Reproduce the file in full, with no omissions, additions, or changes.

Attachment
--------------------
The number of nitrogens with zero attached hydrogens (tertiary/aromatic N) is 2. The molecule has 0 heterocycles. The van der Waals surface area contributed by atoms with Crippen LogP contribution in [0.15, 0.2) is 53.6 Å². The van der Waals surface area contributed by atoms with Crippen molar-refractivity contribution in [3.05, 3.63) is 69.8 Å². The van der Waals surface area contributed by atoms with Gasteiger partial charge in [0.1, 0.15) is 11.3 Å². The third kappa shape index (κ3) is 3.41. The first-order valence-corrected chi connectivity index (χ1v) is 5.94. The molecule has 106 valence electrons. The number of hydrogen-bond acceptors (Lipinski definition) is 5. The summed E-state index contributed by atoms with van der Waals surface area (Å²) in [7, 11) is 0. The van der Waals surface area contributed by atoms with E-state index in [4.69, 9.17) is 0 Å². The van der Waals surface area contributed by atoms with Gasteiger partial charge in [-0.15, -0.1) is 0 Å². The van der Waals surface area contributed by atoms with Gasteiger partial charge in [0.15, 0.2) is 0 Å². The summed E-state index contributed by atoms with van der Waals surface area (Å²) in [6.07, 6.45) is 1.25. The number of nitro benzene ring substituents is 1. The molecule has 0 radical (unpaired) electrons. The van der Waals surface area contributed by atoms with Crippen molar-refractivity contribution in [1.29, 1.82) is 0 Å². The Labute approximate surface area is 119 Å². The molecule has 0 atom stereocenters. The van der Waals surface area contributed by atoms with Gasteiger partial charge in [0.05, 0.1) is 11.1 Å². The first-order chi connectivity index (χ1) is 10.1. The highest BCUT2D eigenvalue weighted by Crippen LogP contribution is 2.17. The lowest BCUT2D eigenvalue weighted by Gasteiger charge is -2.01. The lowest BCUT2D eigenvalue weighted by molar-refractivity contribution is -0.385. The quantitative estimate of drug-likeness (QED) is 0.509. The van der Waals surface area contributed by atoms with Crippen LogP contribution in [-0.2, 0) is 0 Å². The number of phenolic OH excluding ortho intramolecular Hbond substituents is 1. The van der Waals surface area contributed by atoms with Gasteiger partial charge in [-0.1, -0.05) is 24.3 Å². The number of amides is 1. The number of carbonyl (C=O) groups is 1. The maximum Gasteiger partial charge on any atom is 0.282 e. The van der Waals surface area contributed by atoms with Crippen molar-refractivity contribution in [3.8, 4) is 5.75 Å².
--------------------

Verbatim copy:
The number of nitrogens with zero attached hydrogens (tertiary/aromatic N) is 2. The molecule has 0 heterocycles. The van der Waals surface area contributed by atoms with Crippen LogP contribution in [0.15, 0.2) is 53.6 Å². The van der Waals surface area contributed by atoms with Crippen molar-refractivity contribution in [3.05, 3.63) is 69.8 Å². The van der Waals surface area contributed by atoms with Gasteiger partial charge in [0.1, 0.15) is 11.3 Å². The third kappa shape index (κ3) is 3.41. The first-order valence-corrected chi connectivity index (χ1v) is 5.94. The molecule has 106 valence electrons. The number of hydrogen-bond acceptors (Lipinski definition) is 5. The summed E-state index contributed by atoms with van der Waals surface area (Å²) in [7, 11) is 0. The van der Waals surface area contributed by atoms with E-state index in [4.69, 9.17) is 0 Å². The van der Waals surface area contributed by atoms with Gasteiger partial charge in [-0.15, -0.1) is 0 Å². The van der Waals surface area contributed by atoms with Gasteiger partial charge in [0.15, 0.2) is 0 Å². The summed E-state index contributed by atoms with van der Waals surface area (Å²) in [6.07, 6.45) is 1.25. The number of nitro benzene ring substituents is 1. The molecule has 0 radical (unpaired) electrons. The van der Waals surface area contributed by atoms with Crippen molar-refractivity contribution in [1.29, 1.82) is 0 Å². The Labute approximate surface area is 119 Å². The molecule has 0 atom stereocenters. The van der Waals surface area contributed by atoms with Gasteiger partial charge in [0.05, 0.1) is 11.1 Å². The first-order chi connectivity index (χ1) is 10.1. The highest BCUT2D eigenvalue weighted by Crippen LogP contribution is 2.17. The lowest BCUT2D eigenvalue weighted by Gasteiger charge is -2.01. The lowest BCUT2D eigenvalue weighted by molar-refractivity contribution is -0.385. The quantitative estimate of drug-likeness (QED) is 0.509. The van der Waals surface area contributed by atoms with Crippen LogP contribution in [-0.2, 0) is 0 Å². The number of phenolic OH excluding ortho intramolecular Hbond substituents is 1. The van der Waals surface area contributed by atoms with Gasteiger partial charge in [-0.1, -0.05) is 24.3 Å². The number of amides is 1. The number of carbonyl (C=O) groups is 1. The maximum Gasteiger partial charge on any atom is 0.282 e. The van der Waals surface area contributed by atoms with Crippen molar-refractivity contribution in [3.8, 4) is 5.75 Å².